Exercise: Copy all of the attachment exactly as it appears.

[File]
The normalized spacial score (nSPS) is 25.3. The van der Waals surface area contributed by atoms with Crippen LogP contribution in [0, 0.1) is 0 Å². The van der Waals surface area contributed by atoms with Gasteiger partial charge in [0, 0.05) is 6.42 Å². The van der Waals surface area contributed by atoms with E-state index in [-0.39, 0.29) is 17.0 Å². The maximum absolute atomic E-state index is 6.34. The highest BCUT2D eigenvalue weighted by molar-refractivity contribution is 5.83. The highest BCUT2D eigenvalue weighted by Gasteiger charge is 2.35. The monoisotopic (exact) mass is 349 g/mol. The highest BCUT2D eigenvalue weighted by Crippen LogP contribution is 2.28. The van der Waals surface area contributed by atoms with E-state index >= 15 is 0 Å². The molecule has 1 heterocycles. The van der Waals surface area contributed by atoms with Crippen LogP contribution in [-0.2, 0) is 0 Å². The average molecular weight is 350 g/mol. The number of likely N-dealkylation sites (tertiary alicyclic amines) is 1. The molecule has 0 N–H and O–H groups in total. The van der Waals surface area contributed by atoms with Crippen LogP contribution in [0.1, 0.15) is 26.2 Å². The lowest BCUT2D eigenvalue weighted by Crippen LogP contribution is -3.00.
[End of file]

The normalized spacial score (nSPS) is 25.3. The van der Waals surface area contributed by atoms with Crippen LogP contribution in [0, 0.1) is 0 Å². The van der Waals surface area contributed by atoms with Gasteiger partial charge in [0, 0.05) is 6.42 Å². The van der Waals surface area contributed by atoms with E-state index in [-0.39, 0.29) is 17.0 Å². The maximum absolute atomic E-state index is 6.34. The highest BCUT2D eigenvalue weighted by molar-refractivity contribution is 5.83. The highest BCUT2D eigenvalue weighted by Gasteiger charge is 2.35. The monoisotopic (exact) mass is 349 g/mol. The highest BCUT2D eigenvalue weighted by Crippen LogP contribution is 2.28. The van der Waals surface area contributed by atoms with E-state index >= 15 is 0 Å². The molecule has 1 heterocycles. The van der Waals surface area contributed by atoms with Crippen LogP contribution in [-0.2, 0) is 0 Å². The average molecular weight is 350 g/mol. The number of likely N-dealkylation sites (tertiary alicyclic amines) is 1. The molecule has 0 N–H and O–H groups in total. The van der Waals surface area contributed by atoms with Crippen LogP contribution in [0.1, 0.15) is 26.2 Å². The lowest BCUT2D eigenvalue weighted by Crippen LogP contribution is -3.00.